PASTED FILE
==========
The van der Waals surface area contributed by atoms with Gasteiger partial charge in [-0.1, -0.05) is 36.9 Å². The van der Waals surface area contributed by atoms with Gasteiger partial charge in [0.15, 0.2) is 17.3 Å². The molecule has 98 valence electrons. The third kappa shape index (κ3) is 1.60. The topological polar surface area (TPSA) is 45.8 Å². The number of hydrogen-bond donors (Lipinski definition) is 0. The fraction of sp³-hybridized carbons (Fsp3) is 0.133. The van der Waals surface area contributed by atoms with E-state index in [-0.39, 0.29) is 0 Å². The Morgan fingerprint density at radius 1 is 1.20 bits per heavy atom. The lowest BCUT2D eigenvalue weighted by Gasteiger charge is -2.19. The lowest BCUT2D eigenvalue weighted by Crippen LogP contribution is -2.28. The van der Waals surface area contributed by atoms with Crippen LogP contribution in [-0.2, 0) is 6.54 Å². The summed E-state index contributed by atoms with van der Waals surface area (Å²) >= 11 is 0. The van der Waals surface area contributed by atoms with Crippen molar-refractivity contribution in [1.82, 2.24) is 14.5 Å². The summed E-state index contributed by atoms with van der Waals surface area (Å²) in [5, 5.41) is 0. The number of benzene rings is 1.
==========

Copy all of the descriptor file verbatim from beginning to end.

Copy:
The van der Waals surface area contributed by atoms with Gasteiger partial charge in [-0.1, -0.05) is 36.9 Å². The van der Waals surface area contributed by atoms with Gasteiger partial charge in [0.15, 0.2) is 17.3 Å². The molecule has 98 valence electrons. The third kappa shape index (κ3) is 1.60. The topological polar surface area (TPSA) is 45.8 Å². The number of hydrogen-bond donors (Lipinski definition) is 0. The fraction of sp³-hybridized carbons (Fsp3) is 0.133. The van der Waals surface area contributed by atoms with E-state index in [-0.39, 0.29) is 0 Å². The Morgan fingerprint density at radius 1 is 1.20 bits per heavy atom. The lowest BCUT2D eigenvalue weighted by Gasteiger charge is -2.19. The lowest BCUT2D eigenvalue weighted by Crippen LogP contribution is -2.28. The van der Waals surface area contributed by atoms with Crippen LogP contribution in [-0.2, 0) is 6.54 Å². The summed E-state index contributed by atoms with van der Waals surface area (Å²) >= 11 is 0. The van der Waals surface area contributed by atoms with Crippen molar-refractivity contribution in [1.82, 2.24) is 14.5 Å². The summed E-state index contributed by atoms with van der Waals surface area (Å²) in [5, 5.41) is 0. The number of benzene rings is 1.